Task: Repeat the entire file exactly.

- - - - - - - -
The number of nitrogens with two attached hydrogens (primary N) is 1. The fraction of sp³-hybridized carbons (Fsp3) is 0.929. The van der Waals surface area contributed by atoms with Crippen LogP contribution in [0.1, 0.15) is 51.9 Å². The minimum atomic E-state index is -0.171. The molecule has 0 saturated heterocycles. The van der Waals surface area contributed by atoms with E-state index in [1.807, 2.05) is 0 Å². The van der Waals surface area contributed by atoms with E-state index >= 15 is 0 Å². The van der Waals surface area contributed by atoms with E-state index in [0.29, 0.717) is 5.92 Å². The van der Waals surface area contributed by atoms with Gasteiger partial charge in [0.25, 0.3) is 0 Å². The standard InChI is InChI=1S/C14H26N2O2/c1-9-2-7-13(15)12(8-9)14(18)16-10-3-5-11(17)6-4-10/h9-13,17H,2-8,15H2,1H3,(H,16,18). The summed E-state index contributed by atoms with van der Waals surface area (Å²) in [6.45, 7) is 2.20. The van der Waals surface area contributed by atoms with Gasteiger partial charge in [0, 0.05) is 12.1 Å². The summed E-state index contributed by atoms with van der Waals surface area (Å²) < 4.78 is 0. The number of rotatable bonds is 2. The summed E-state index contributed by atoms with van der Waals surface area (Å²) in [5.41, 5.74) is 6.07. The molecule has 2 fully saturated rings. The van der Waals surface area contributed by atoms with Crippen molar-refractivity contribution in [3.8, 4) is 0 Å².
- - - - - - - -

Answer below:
The number of nitrogens with two attached hydrogens (primary N) is 1. The fraction of sp³-hybridized carbons (Fsp3) is 0.929. The van der Waals surface area contributed by atoms with Crippen LogP contribution in [0.1, 0.15) is 51.9 Å². The minimum atomic E-state index is -0.171. The molecule has 0 saturated heterocycles. The van der Waals surface area contributed by atoms with E-state index in [1.807, 2.05) is 0 Å². The van der Waals surface area contributed by atoms with E-state index >= 15 is 0 Å². The van der Waals surface area contributed by atoms with E-state index in [0.29, 0.717) is 5.92 Å². The van der Waals surface area contributed by atoms with Gasteiger partial charge in [0.25, 0.3) is 0 Å². The standard InChI is InChI=1S/C14H26N2O2/c1-9-2-7-13(15)12(8-9)14(18)16-10-3-5-11(17)6-4-10/h9-13,17H,2-8,15H2,1H3,(H,16,18). The summed E-state index contributed by atoms with van der Waals surface area (Å²) in [6.45, 7) is 2.20. The van der Waals surface area contributed by atoms with Gasteiger partial charge in [0, 0.05) is 12.1 Å². The summed E-state index contributed by atoms with van der Waals surface area (Å²) < 4.78 is 0. The number of rotatable bonds is 2. The summed E-state index contributed by atoms with van der Waals surface area (Å²) in [5.41, 5.74) is 6.07. The molecule has 2 fully saturated rings. The van der Waals surface area contributed by atoms with Crippen molar-refractivity contribution in [3.8, 4) is 0 Å².